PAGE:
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Kuwait’s Tire Graveyard With Over 7 Million Dead Tires Poses a Fire Hazard

There've been many fires over the years, and tire fires are especially difficult to put out.

Kuwait’s Tire Graveyard With Over 7 Million Dead Tires Poses a Fire Hazard
Kuwait tire fire on October 15, 2020 Kuwait General Fire Force/Twitter

Here are some mind-bending facts: In 2019, over three billion vehicle tires were produced worldwide, and a typical tire will travel about 20,000 miles (32,180 km) over the course of its lifespan. When a tire outlives its usefulness, it'll often be recycled; however, in some parts of the world, it'll most probably end up in a tire graveyard. 

One such place is located in Kuwait City's Sulaibiya neighborhood. Every year, huge holes in the sandy dirt are excavated and filled with old tires, resulting in tire mountains that can even be seen from space.  

There are currently over seven million tires in the ground, according to numerous reports. However, not all of them are from Kuwait, as neighboring countries are allowed to send their own tire waste to the landfill for a fee.

What is at stake? 

These discarded tires are one of the most problematic sources of waste due to their large volume in the market. Their durability and the fact they contain a range of ecologically hazardous components don't really help either.    

Fire is a significant issue at Kuwait's tire graveyard, and numerous fires have been consistently reported over the years.

Tire fires are pretty difficult to put out, and they create a lot of smoke that carries toxic chemicals, like carbon monoxide and sulfur oxides, resulting from the breakdown of rubber compounds. From respiratory ailments to cancer, these substances can have short- and long-term health effects.  

Moreover, tires release heavy metals and oil as they burn, which seep into the ground and water over time, polluting land and water.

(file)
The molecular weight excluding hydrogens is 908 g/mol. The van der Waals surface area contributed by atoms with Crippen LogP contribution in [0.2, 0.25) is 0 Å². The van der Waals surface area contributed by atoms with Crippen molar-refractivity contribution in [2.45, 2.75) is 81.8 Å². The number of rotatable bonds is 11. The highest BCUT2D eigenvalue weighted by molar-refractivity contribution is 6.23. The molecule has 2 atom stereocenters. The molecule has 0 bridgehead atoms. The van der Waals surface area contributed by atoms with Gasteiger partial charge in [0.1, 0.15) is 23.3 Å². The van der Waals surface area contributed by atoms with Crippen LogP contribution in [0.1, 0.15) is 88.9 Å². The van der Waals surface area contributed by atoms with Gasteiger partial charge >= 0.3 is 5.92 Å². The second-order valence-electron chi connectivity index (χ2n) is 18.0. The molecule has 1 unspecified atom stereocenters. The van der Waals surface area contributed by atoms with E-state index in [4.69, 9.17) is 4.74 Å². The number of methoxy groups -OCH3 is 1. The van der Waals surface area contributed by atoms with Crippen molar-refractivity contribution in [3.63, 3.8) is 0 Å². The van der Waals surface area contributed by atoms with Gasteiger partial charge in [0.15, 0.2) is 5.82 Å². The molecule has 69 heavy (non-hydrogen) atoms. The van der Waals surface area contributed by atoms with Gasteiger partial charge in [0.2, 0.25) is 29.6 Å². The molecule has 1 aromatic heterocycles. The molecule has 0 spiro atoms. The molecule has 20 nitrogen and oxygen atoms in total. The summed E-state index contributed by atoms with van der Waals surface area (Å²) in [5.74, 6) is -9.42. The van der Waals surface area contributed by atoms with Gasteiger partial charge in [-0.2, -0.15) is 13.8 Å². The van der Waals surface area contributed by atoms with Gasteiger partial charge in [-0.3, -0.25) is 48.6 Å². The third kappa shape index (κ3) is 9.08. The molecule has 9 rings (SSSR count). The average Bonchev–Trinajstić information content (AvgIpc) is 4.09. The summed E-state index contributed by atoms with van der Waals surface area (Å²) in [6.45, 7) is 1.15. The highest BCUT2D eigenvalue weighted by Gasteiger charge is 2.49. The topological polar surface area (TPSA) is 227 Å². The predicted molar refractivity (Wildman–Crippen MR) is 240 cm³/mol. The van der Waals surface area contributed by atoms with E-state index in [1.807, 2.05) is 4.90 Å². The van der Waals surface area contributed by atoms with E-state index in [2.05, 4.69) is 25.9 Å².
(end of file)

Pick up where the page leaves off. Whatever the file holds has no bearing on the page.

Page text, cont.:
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In 2019, for example, a massive fire broke out that could be seen from orbit. According to KUNA, the fire consumed 25,000 million square meters of the site, resulting in the burning of an estimated one million tires. On April 29, 2021, the most recent fire was reported.

While there've been plans to construct three factories that would recycle tires, there has been no development reported as of this writing.

Prohibition and recycling 

Shipping tires to landfills is prohibited in the vast majority of nations, including the entire continent of Europe. Instead, these countries recycle their tires. In the U.S., scrap tires are burned for fuel, utilized in crumb rubber products, employed in civil engineering applications, and some are crushed and disposed of in landfills, according to the RMA.

Tire recycling can bring both economic and environmental benefits because tires have a second life in many areas. They can, for example, be repurposed into road sub-layers and playground flooring. They are also widely employed in the construction of artificial sports fields, carpet underlays, equestrian arenas, playgrounds, and jogging tracks. Moreover, recycled tires can be used to create road surfaces that are quieter than traditional asphalt roads

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